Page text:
From Vertical To Universal To Holistic

Google just got more honest. That's the main premise behind its universal search announcement last week. Honesty has a way of making a lot of people worried, but the immediate implications for marketers are minimal. It does, however, provide marketers with the impetus to institute a long-term holistic optimization strategy. More on that in a minute.

To recap the news, Google's new universal search initiative incorporates some of its vertical and specialized search results into the main search engine results page. Google has been working on this for years; Google Vice President of Search Products and User Experience Marissa Mayer blogged that this initiative has been in the works since 2001.

Google's bloggers say that the first iteration of universal search right now centers on video, news, local, and books. Searches with video results showcase the most dramatic changes. For instance, for a search on coke mentos, Google includes three videos in the results, two from Google Video and one from YouTube. Each of the video results has a thumbnail image from the video, along with a "watch video" link which, when clicked, opens the video right in the body of the results. All three of those videos can be played at the same time. The purity of text-only search results is waning at last.



Marketers in all likelihood have one of three reactions to the universal search news.

1) Awesome. I've been anticipating this since 2001 and have aligned my search engine optimization strategy along these lines for years. (Congrats. You're such a rare entity that most people don't know you exist. You're a black swan.)

2) Uh-oh. I've been thinking this way for a while, but I haven't done anything about it. (Congrats. You're still ahead of the curve.)

3) Holy @$%# -- I'm screwed. (Fear not; you're in good company, and there's less of an immediate impact than with some of the previous Google algorithm updates.)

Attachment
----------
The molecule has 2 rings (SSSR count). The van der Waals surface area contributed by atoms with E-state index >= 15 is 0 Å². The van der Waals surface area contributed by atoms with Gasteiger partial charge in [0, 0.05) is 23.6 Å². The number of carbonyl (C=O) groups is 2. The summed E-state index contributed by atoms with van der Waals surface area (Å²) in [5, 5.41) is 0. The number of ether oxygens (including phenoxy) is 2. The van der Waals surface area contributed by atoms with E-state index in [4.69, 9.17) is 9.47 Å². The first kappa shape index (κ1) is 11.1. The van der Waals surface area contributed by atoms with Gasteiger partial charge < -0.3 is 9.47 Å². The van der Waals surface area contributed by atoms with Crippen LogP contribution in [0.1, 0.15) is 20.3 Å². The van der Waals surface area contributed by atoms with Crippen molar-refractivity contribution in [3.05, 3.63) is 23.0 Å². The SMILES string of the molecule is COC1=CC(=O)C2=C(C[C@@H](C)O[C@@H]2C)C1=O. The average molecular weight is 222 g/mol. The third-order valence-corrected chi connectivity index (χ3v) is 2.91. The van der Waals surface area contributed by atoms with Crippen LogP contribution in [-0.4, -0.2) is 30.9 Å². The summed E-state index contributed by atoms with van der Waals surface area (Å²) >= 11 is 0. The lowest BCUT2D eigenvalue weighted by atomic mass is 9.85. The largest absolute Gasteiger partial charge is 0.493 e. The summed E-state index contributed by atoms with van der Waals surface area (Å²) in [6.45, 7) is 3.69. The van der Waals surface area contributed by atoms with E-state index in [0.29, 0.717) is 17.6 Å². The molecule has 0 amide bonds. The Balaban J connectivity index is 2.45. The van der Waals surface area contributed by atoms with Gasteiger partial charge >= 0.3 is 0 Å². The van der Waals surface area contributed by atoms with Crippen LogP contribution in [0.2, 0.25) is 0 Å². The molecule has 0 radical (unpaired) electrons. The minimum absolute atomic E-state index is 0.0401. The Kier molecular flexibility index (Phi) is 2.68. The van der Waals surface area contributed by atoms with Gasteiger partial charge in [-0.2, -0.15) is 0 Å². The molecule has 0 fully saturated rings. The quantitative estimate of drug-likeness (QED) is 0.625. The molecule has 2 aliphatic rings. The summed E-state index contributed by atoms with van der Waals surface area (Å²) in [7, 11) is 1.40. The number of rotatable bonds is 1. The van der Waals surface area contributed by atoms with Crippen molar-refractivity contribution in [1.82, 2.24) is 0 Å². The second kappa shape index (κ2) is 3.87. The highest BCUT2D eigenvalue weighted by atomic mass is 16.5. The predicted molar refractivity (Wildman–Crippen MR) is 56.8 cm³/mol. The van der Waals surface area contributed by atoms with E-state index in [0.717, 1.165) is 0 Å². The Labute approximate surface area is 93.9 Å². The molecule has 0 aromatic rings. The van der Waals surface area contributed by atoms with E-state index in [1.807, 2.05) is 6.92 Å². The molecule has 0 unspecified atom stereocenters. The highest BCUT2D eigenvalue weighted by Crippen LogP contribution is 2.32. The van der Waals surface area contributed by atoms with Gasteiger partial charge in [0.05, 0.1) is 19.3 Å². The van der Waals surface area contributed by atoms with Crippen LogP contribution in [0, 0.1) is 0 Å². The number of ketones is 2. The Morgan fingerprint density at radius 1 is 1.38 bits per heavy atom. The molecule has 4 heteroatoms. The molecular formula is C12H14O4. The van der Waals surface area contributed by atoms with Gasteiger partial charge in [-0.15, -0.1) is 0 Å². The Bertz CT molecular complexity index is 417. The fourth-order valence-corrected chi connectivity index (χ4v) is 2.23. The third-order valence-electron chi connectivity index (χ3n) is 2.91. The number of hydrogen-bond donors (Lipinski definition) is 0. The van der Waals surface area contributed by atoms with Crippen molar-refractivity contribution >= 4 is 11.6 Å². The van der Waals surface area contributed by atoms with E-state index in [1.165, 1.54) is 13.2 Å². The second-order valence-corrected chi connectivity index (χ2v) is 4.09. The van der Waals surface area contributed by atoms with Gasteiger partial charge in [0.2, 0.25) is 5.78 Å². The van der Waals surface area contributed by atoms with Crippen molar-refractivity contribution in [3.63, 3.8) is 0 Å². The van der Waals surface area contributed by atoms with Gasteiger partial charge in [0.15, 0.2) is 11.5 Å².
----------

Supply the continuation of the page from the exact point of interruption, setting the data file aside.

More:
For those marketers in camps two or three, this is where the holistic SEO strategy comes into play. You have to optimize around all of Google's vertical and specialized offerings -- namely news, video, and local -- right now.

For more on how universal search works, consider a search on Google for a newsworthy topic. In the era way back when before universal search (in other words, earlier last week), Google would sometimes feature listings from Google News atop the 10 natural listings on the first page. If links from Google News didn't merit appearing up top, then that section wouldn't appear at all. The inclusion of Google News links didn't affect the ranking of the first page of search results at all, though it did require that users scroll a bit more to see everything on the page.

Now, with universal search, Google's algorithm decides whether or not to include Google News up top, or somewhere else among the first page of results. A search over the weekend for "Mets" brought up Google News listings on top, followed by nine other listings -- meaning News was the first result, rather than an add-on above, so it bumped one result to the second page. A search for "Tigers" brought up the Google News results as the fourth listing.

The first takeaway is that search engine optimization continues to get harder. Universal search gives Google one more way to compete with every other listing. There's something almost mythical about appearing the first page of search results, but click patterns reliably show that clicks on search results follow a power curve distribution, where the top few listings get the most clicks, and each listing down -- especially on subsequent pages -- is stuck in the long tail (for more on power curves, check out blogger Noah Brier, who's always worth reading).

To tackle this challenge, marketers need to pursue a holistic approach that involves optimizing for all of Google's vertical services. With local, a starting point is Google's Local Business Center, referenced by columnist Heather Frahm last week. For news, it means press release optimization. Video is a more complicated issue, as universal search aims to improve the indexing of Google Video and YouTube videos. Marketers who focus on optimizing video on their own sites will still want to redouble those efforts, especially if syndication isn't part of their strategy.

Marketers should also look to the future. Google's specialized search functions span images, code, patents, scholarly journals, and blogs, to name a few examples. Optimize any asset you think Google will find of interest. And while you're thinking in this direction, keep the other engines in mind. With Yahoo, optimize for Flickr,, My Web, and any of its vertical search engines. For Microsoft, you may well one day be optimizing around the Xbox.

In other words, universal search's action item for you is to optimize everything. If you've got it, flaunt it.

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